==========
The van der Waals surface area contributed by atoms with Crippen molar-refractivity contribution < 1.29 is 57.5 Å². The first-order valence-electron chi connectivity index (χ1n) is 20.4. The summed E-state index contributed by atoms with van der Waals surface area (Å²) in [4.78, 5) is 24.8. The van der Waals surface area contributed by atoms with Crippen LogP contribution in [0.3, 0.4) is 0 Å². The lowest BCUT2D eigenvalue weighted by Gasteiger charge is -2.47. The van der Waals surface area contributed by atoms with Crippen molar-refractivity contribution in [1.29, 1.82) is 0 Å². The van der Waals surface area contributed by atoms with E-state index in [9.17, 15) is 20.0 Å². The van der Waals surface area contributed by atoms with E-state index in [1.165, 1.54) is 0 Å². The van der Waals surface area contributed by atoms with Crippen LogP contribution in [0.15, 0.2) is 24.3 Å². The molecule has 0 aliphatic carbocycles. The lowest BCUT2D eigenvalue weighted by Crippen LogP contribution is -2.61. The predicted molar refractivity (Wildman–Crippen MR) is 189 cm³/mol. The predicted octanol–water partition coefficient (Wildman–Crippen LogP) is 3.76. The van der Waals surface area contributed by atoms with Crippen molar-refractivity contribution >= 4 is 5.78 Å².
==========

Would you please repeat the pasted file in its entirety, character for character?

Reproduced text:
The van der Waals surface area contributed by atoms with Crippen molar-refractivity contribution < 1.29 is 57.5 Å². The first-order valence-electron chi connectivity index (χ1n) is 20.4. The summed E-state index contributed by atoms with van der Waals surface area (Å²) in [4.78, 5) is 24.8. The van der Waals surface area contributed by atoms with Crippen LogP contribution in [0.3, 0.4) is 0 Å². The lowest BCUT2D eigenvalue weighted by Gasteiger charge is -2.47. The van der Waals surface area contributed by atoms with Crippen molar-refractivity contribution in [1.29, 1.82) is 0 Å². The van der Waals surface area contributed by atoms with E-state index in [9.17, 15) is 20.0 Å². The van der Waals surface area contributed by atoms with E-state index in [1.165, 1.54) is 0 Å². The van der Waals surface area contributed by atoms with Crippen LogP contribution in [0.15, 0.2) is 24.3 Å². The molecule has 0 aliphatic carbocycles. The lowest BCUT2D eigenvalue weighted by Crippen LogP contribution is -2.61. The predicted molar refractivity (Wildman–Crippen MR) is 189 cm³/mol. The predicted octanol–water partition coefficient (Wildman–Crippen LogP) is 3.76. The van der Waals surface area contributed by atoms with Crippen molar-refractivity contribution >= 4 is 5.78 Å².